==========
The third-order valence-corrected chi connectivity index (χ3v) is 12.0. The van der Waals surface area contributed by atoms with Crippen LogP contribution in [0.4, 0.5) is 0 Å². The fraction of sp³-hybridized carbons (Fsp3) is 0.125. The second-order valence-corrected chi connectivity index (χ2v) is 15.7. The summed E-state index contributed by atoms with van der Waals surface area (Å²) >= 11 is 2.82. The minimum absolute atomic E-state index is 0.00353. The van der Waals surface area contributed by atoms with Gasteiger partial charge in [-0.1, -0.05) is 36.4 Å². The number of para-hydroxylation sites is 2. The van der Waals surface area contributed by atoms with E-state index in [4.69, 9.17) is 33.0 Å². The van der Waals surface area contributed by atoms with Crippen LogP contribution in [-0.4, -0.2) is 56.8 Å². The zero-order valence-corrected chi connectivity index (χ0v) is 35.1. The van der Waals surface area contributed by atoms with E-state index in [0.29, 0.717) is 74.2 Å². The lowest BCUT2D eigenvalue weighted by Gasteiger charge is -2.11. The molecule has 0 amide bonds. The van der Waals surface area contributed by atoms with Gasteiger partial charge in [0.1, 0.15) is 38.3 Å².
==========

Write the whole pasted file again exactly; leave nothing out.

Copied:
The third-order valence-corrected chi connectivity index (χ3v) is 12.0. The van der Waals surface area contributed by atoms with Crippen LogP contribution in [0.4, 0.5) is 0 Å². The fraction of sp³-hybridized carbons (Fsp3) is 0.125. The second-order valence-corrected chi connectivity index (χ2v) is 15.7. The summed E-state index contributed by atoms with van der Waals surface area (Å²) >= 11 is 2.82. The minimum absolute atomic E-state index is 0.00353. The van der Waals surface area contributed by atoms with Gasteiger partial charge in [-0.1, -0.05) is 36.4 Å². The number of para-hydroxylation sites is 2. The van der Waals surface area contributed by atoms with E-state index in [4.69, 9.17) is 33.0 Å². The van der Waals surface area contributed by atoms with Crippen LogP contribution in [-0.4, -0.2) is 56.8 Å². The zero-order valence-corrected chi connectivity index (χ0v) is 35.1. The van der Waals surface area contributed by atoms with E-state index in [0.29, 0.717) is 74.2 Å². The lowest BCUT2D eigenvalue weighted by Gasteiger charge is -2.11. The molecule has 0 amide bonds. The van der Waals surface area contributed by atoms with Gasteiger partial charge in [0.1, 0.15) is 38.3 Å².